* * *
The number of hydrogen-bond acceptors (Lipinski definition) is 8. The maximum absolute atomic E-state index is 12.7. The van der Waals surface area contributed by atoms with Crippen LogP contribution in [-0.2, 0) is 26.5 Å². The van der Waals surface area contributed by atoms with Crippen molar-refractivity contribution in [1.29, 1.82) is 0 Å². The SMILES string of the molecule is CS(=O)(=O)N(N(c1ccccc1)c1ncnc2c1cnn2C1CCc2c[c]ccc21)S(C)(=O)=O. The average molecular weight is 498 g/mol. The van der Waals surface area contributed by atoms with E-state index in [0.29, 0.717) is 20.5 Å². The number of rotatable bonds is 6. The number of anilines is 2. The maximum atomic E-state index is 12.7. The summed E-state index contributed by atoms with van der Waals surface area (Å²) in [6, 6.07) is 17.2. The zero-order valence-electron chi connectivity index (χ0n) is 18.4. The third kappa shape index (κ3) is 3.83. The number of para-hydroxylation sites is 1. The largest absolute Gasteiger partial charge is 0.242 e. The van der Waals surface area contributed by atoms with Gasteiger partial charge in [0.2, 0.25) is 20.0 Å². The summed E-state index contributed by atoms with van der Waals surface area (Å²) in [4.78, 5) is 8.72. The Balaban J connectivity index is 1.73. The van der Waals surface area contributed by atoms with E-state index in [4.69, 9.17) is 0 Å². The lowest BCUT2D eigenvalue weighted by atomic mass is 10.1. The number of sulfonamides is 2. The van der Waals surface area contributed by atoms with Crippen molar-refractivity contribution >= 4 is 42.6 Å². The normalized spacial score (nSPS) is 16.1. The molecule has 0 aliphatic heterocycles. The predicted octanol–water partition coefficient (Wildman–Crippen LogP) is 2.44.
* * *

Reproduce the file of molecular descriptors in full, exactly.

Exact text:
The number of hydrogen-bond acceptors (Lipinski definition) is 8. The maximum absolute atomic E-state index is 12.7. The van der Waals surface area contributed by atoms with Crippen LogP contribution in [-0.2, 0) is 26.5 Å². The van der Waals surface area contributed by atoms with Crippen molar-refractivity contribution in [1.29, 1.82) is 0 Å². The SMILES string of the molecule is CS(=O)(=O)N(N(c1ccccc1)c1ncnc2c1cnn2C1CCc2c[c]ccc21)S(C)(=O)=O. The average molecular weight is 498 g/mol. The van der Waals surface area contributed by atoms with E-state index in [0.29, 0.717) is 20.5 Å². The number of rotatable bonds is 6. The number of anilines is 2. The maximum atomic E-state index is 12.7. The summed E-state index contributed by atoms with van der Waals surface area (Å²) in [6, 6.07) is 17.2. The zero-order valence-electron chi connectivity index (χ0n) is 18.4. The third kappa shape index (κ3) is 3.83. The number of para-hydroxylation sites is 1. The largest absolute Gasteiger partial charge is 0.242 e. The van der Waals surface area contributed by atoms with Gasteiger partial charge in [0.2, 0.25) is 20.0 Å². The summed E-state index contributed by atoms with van der Waals surface area (Å²) in [4.78, 5) is 8.72. The Balaban J connectivity index is 1.73. The van der Waals surface area contributed by atoms with E-state index in [4.69, 9.17) is 0 Å². The lowest BCUT2D eigenvalue weighted by atomic mass is 10.1. The number of sulfonamides is 2. The van der Waals surface area contributed by atoms with Crippen molar-refractivity contribution >= 4 is 42.6 Å². The normalized spacial score (nSPS) is 16.1. The molecule has 0 aliphatic heterocycles. The predicted octanol–water partition coefficient (Wildman–Crippen LogP) is 2.44.